The Trouble with Triglycerides
Manage high triglycerides with tips from the pros.
You’ve probably heard of triglycerides, and you’ve probably also heard that consistently high blood levels of triglycerides can be a bad thing.
But what aretriglycerides, exactly? Why would your doctor shake his head if your cholesterol report says that your triglycerides are high? And what do they have to do with diabetes and a group of worrisome symptoms called the “metabolic syndrome?”
What Are Triglycerides?
Simply put, triglycerides are fat. That is, they’re the major form in which our bodies store fat. Fat tissue is made up of cells that fill up with triglycerides.
So triglycerides are bad, right? Well, not normally. In fact, we couldn’t live without triglycerides. “They’re the main way evolution gave us to store energy,” says Mitchell Lazar, MD, PhD, director of the Institute for Diabetes, Obesity and Metabolism at the University of Pennsylvania.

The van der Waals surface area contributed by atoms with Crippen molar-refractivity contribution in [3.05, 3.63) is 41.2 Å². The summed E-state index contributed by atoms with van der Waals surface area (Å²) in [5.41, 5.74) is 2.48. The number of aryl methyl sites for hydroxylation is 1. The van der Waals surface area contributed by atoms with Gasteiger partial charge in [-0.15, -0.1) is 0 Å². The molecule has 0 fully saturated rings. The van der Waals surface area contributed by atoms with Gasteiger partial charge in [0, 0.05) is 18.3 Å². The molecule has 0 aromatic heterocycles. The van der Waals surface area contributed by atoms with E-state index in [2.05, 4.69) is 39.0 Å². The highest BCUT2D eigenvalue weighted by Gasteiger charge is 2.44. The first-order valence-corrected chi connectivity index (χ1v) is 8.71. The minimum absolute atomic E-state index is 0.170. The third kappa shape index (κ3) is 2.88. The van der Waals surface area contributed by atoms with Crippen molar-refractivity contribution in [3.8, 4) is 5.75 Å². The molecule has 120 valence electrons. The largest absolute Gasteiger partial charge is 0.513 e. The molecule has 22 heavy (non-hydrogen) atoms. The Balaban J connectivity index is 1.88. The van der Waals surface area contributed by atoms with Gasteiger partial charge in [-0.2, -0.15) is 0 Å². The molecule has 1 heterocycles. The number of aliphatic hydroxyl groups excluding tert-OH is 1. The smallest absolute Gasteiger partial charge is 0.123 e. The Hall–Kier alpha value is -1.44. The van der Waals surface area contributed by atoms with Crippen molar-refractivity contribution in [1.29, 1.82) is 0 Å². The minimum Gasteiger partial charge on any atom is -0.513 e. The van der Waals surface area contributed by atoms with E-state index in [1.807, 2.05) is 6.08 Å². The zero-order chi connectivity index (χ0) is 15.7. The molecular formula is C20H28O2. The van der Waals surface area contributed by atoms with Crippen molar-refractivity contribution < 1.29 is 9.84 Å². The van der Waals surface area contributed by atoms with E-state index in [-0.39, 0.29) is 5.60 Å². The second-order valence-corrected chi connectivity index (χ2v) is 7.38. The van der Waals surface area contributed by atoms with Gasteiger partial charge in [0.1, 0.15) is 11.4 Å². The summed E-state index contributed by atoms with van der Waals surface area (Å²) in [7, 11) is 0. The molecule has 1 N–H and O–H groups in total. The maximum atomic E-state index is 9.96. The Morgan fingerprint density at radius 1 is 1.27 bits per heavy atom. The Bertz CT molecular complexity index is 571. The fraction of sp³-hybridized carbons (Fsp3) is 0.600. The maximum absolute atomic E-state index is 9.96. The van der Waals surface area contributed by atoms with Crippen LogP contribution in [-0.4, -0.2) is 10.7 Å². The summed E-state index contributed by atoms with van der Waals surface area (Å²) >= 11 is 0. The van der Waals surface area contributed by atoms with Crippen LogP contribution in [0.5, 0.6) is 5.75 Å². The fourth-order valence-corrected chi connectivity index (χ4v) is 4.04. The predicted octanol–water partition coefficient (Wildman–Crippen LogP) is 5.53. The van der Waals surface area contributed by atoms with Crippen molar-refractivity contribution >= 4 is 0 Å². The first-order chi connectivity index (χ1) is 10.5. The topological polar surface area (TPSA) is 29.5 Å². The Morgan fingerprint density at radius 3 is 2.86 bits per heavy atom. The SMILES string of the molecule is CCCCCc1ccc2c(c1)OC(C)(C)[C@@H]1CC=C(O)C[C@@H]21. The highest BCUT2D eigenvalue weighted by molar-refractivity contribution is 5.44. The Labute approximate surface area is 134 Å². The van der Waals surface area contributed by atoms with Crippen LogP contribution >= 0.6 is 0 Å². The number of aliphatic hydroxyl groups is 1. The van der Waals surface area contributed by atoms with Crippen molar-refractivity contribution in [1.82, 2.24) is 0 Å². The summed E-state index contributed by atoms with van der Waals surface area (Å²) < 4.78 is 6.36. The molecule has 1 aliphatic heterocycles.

“Up until 100 years ago or so, food wasn’t nearly as plentiful as it is now, and we burned a lot more calories in physical labor. So it was very important to have the ability to store fuel in an efficient way,” Lazar says. “Per pound, you get twice as much energy from your stores of fat as you do from the other two substances we can burn for energy -- proteins and sugars.”
But now there’s a lot more food around, we eat a lot more of it, and we don’t get as much physical activity as we once did. So, most of us are storing significantly more fat than we need -- in the form of triglycerides.
Damage and Diabetes
What’s the problem with having high triglycerides? If triglycerides are fat, and fat is energy, aren’t we just storing more energy? Unfortunately, our bodies often can’t store that extra energy efficiently -- and sometimes those extra fat cells can attract other cells that cause problems for your health.
“For one thing, fat cells tend to attract inflammatory cells,” Lazar says. “Certain inflammatory cells, called cytokines, compromise the body’s ability to deal with sugar and increase your risk of developing diabetes.”
Fat, in the form of triglycerides, also tends to spill over into other tissues, like the liver and the muscle. “This seems to predispose these other tissues to not being able to handle sugar properly and thus, again, increases your risk of becoming diabetic,” Lazar says.